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Old 09-21-2017, 10:23 AM
 
Location: USA
4,480 posts, read 4,477,916 times
Reputation: 2672
No. Gasoline is the only viable option until Di-Lithium crystal technology is invented.
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Old 09-21-2017, 10:32 AM
 
2,380 posts, read 1,414,604 times
Reputation: 1777
Quote:
Originally Posted by Pilot1 View Post
No. Gasoline is the only viable option until Di-Lithium crystal technology is invented.
Here you go...Scotty approved!

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Old 09-21-2017, 02:58 PM
 
6,971 posts, read 8,557,297 times
Reputation: 3355
Quote:
Originally Posted by Pilot1 View Post
No. Gasoline is the only viable option until Di-Lithium crystal technology is invented.
Wrong. At least if you have roof space for solar and can afford a enough Tesla powerwalls

https://www.engadget.com/2016/11/22/...n-solar-power/
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Old 09-21-2017, 05:46 PM
 
Location: Lakewood Ranch, FL
4,867 posts, read 6,766,150 times
Reputation: 5310
The condo I live in is probably what most of you would think of as a townhouse so we have a 2 car garage with a driveway and a backyard with a lanai. Putting up a panel or two won't be a problem. The battery is very portable. The issue is capacity for the money. OTOH, a Honda generator requires a lot of gas for any period of time. As I indicated, there are trade offs. I'm not looking to replace my electric company...just want an emergency source of power for limited purposes.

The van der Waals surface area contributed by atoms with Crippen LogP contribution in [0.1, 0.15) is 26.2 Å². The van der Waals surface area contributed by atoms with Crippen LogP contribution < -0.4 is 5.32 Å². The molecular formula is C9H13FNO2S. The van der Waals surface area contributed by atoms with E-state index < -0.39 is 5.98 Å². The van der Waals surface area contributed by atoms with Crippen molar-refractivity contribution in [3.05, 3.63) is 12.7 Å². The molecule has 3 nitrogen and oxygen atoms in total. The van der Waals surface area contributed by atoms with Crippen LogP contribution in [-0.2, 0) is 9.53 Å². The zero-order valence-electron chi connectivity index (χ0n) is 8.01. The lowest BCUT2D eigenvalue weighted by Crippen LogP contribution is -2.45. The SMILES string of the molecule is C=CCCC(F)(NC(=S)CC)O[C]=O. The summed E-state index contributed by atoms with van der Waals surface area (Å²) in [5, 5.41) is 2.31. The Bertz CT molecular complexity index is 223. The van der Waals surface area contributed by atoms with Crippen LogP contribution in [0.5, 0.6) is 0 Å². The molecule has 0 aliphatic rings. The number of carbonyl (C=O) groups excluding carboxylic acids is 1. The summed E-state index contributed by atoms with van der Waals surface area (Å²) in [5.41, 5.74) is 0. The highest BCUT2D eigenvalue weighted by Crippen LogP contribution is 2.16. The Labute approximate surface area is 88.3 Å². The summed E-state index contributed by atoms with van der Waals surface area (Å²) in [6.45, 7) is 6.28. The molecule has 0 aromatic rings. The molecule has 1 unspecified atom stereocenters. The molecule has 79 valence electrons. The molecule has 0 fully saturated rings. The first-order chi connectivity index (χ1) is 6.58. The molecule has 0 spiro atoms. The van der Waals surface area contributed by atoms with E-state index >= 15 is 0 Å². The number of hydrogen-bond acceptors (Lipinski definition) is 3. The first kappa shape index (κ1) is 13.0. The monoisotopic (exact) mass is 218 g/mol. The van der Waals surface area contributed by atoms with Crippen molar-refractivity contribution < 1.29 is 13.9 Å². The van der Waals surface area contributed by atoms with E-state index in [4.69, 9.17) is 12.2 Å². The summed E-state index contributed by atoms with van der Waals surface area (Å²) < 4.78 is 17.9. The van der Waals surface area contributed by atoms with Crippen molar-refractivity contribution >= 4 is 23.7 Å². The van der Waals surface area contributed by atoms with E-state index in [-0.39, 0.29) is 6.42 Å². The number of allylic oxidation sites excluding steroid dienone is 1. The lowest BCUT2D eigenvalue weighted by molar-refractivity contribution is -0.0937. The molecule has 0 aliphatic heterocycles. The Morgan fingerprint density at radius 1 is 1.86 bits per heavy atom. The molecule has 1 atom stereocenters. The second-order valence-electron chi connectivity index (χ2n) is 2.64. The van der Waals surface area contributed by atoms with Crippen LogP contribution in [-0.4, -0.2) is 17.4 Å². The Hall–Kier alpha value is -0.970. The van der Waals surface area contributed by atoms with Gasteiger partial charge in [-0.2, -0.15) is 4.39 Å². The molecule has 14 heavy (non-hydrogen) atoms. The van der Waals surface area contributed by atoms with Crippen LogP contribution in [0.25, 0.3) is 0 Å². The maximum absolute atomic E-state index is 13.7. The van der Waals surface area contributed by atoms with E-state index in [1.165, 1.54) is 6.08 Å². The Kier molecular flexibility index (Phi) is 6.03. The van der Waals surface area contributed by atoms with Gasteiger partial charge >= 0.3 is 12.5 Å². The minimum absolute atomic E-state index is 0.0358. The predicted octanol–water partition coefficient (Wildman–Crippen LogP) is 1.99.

This is an example of what I was talking about....

Heavy duty solar generators & solar panels - Goal Zero
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Old 09-21-2017, 06:58 PM
 
Location: Winter Garden, FL
262 posts, read 78,590 times
Reputation: 189
Quote:
Originally Posted by bbronston View Post
The condo I live in is probably what most of you would think of as a townhouse so we have a 2 car garage with a driveway and a backyard with a lanai. Putting up a panel or two won't be a problem. The battery is very portable. The issue is capacity for the money. OTOH, a Honda generator requires a lot of gas for any period of time. As I indicated, there are trade offs. I'm not looking to replace my electric company...just want an emergency source of power for limited purposes.

This is an example of what I was talking about....

Heavy duty solar generators & solar panels - Goal Zero
For true solar - Still likely won't be permitted (Are you responsible for repairs to your roof or exterior structure?).

As far as what you linked - One panel provides 100 watts of power (Assuming the sun is out, optimal positioning and operation), so you would need 10 panels to either provide power or recharge the before its depleted (Note - the unit linked only supports 4 panels)

You would need to utilize one of the two higher watts per hour units (A refrigerator alone uses 800+ watts)

So $4500 (Battery/Inverter and 10x panels which isn't even supported by this unit) to hopefully power a refrigerator and maybe charge a few devices a few days after the storm has passed (Solar panels can't operate without the sun and the rain bands usually linger for a day or two).

If you're looking for an emergency source of power then your portable generator with transfer switch will give you 30 Amps of power (Upwards of 3500 watts), otherwise look into a solution such as a Generac unit to power specific circuits or the entire home.

Assuming a 100% load consumes 1 gallon of gas for every 1.5 hours (Check your make/model and load %) you are looking at 16 gallons of gas per day, or $44 bucks per day at 2.75/gallon....heck of a lot cheaper than $4500 IMO...so stock up on 2-3 days worth of fuel and have at it (don't forget oil as well), by the time you run low on fuel gas stations should be opening again for you to resupply if needed.